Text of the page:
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Just as coverage of the “memorabilia for tattoos” scandal that rocked Ohio State football has finally quieted, a new college football program has emerged as the focus of a National Collegiate Athletic Association (NCAA) investigation and media frenzy. In a story broken by Yahoo Sports, Nevin Shapiro, a University of Miami booster incarcerated for his role in a $930 million Ponzi scheme, allegedly provided thousands of benefits to over seventy athletes from 2002 through 2010. The benefits, which included prostitutes, jewelry, cash and entertainment, were in direct violation of NCAA policies. Shapiro also implicated up to seven Miami coaches involved in the scandal.
The possibility of the NCAA imposing the “death penalty” is being discussed on various sports talk shows and other news outlets. For the laymen unfamiliar with NCAA penalties, the death penalty in college sports does not refer to actual capital punishment, but rather to the NCAA prohibiting a school from competing in a particular sport for at least a year. The death penalty is the NCAA’s harshest sanction and has been executed only three times in the history of Division I athletics. The last death penalty was issued to Southern Methodist University’s (SMU) football team after an NCAA investigation determined twenty-one players received cash payments from a booster with the assistance of SMU athletic department staff members. The NCAA cancelled SMU’s 1987 football season and cancelled all of SMU’s 1988 home games. In addition, and perhaps the penalty with the most lasting impact, SMU lost all of its scholarship awards for its athletes. Since the imposition of the death penalty against SMU’s football program, the team has had only two winning seasons and did not win a bowl game until 2009. The death penalty is undoubtedly a sanction that has ramifications beyond the cancelled seasons.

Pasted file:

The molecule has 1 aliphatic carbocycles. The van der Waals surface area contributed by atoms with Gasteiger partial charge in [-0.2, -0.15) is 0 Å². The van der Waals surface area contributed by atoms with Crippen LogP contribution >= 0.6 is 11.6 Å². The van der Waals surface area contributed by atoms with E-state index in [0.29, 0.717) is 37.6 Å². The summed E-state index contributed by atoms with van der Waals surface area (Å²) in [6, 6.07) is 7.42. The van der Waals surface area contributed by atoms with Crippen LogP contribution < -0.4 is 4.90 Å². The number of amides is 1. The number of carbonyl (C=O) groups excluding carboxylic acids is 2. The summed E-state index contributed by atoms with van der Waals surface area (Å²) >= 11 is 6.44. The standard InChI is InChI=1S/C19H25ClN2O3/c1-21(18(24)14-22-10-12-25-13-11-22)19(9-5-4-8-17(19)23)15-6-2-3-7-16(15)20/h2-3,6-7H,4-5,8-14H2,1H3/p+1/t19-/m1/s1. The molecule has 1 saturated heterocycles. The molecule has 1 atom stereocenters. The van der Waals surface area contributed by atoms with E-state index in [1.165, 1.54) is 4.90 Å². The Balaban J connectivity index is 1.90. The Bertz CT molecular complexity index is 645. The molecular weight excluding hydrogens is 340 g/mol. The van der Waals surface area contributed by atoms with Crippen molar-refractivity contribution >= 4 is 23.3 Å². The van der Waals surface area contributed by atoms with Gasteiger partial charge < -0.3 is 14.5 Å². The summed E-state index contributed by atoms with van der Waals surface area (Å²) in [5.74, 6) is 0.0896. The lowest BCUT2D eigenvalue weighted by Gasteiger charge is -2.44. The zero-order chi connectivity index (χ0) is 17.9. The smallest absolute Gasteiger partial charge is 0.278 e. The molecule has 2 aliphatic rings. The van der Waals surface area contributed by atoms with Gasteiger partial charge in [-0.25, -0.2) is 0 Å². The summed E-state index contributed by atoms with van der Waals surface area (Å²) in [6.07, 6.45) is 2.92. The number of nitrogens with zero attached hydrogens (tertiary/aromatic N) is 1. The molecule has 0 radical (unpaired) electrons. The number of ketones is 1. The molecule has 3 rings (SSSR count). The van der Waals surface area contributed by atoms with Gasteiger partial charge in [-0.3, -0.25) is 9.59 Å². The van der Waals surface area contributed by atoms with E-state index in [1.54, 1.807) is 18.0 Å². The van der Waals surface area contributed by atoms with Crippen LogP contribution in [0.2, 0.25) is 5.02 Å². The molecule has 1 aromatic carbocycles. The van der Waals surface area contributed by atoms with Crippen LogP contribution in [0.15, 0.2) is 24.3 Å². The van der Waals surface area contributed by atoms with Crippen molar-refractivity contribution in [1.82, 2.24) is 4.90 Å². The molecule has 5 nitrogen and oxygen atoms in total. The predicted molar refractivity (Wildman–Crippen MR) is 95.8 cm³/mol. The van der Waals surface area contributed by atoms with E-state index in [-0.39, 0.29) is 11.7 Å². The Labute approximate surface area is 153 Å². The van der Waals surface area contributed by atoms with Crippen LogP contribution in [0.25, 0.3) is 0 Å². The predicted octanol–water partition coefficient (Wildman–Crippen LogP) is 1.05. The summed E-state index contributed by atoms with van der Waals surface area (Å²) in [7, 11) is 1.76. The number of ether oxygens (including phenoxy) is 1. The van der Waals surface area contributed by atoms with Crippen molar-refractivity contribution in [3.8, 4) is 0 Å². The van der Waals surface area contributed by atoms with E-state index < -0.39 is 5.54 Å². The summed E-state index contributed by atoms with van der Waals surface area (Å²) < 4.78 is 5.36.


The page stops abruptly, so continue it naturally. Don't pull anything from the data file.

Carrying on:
Despite the plethora of “death penalty” predictions being thrown around the media and water coolers, some commentators do not see the death penalty as the ultimate resolution to the controversy surrounding Miami football. Michael Rosenberg, writing for Sports Illustrated, argues that “there is zero chance of the NCAA actually shutting down the Miami football program for a year.” According to Rosenberg, “the NCAA is upset that Miami players took whatever cash they could grab, but the NCAA won’t punish Miami too severely because its member schools want whatever cash they can grab.” Regardless of whether the NCAA chooses to use the death penalty, some Miami players could be facing possible legal troubles outside the realm of collegiate sports.
In addition to violating NCAA rules, some of the benefits allegedly received by Miami players violate Florida criminal law. In particular, Fla. Stat. § 796.07 makes it a crime to engage in prostitution or purchase the services of anyone engaged in prostitution. If convicted, the Miami players accused of engaging in sexual activities with the prostitutes procured by Shapiro would face a maximum of sixty days imprisonment under Fla. Stat. § 775.082, assuming it would be the players’ first violations of Florida prostitution law. Even if Miami players did violate Florida criminal law, prosecution is unlikely. The State’s key witness against the players would be Nevin Shapiro. Shapiro is already imprisoned for cheating and lying to investors and is not likely to be a reliable witness. At this point, the Miami players should be more concerned about losing their scholarships than facing criminal charges.
– Ryan Sawyer
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